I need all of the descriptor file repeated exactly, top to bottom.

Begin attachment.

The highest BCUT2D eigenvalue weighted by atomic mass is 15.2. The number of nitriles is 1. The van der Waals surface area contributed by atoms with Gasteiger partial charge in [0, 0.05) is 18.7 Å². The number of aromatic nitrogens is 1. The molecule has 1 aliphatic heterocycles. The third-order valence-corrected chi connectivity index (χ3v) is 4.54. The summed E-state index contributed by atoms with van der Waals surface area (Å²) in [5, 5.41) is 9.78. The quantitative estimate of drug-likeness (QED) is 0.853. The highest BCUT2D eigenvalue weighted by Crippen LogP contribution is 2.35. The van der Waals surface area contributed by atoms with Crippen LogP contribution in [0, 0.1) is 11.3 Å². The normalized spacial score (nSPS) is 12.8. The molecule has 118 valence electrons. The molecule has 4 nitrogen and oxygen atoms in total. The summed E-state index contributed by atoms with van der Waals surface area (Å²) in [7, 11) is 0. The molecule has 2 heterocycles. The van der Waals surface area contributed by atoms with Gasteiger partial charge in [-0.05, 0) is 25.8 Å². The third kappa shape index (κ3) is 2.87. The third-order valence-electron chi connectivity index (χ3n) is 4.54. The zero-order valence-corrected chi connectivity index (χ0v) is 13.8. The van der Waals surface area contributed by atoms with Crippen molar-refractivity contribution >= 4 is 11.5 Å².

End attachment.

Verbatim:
The highest BCUT2D eigenvalue weighted by atomic mass is 15.2. The number of nitriles is 1. The van der Waals surface area contributed by atoms with Gasteiger partial charge in [0, 0.05) is 18.7 Å². The number of aromatic nitrogens is 1. The molecule has 1 aliphatic heterocycles. The third-order valence-corrected chi connectivity index (χ3v) is 4.54. The summed E-state index contributed by atoms with van der Waals surface area (Å²) in [5, 5.41) is 9.78. The quantitative estimate of drug-likeness (QED) is 0.853. The highest BCUT2D eigenvalue weighted by Crippen LogP contribution is 2.35. The van der Waals surface area contributed by atoms with Crippen LogP contribution in [0, 0.1) is 11.3 Å². The normalized spacial score (nSPS) is 12.8. The molecule has 118 valence electrons. The molecule has 4 nitrogen and oxygen atoms in total. The summed E-state index contributed by atoms with van der Waals surface area (Å²) in [7, 11) is 0. The molecule has 2 heterocycles. The van der Waals surface area contributed by atoms with Gasteiger partial charge in [-0.05, 0) is 25.8 Å². The third kappa shape index (κ3) is 2.87. The third-order valence-electron chi connectivity index (χ3n) is 4.54. The zero-order valence-corrected chi connectivity index (χ0v) is 13.8. The van der Waals surface area contributed by atoms with Crippen molar-refractivity contribution >= 4 is 11.5 Å².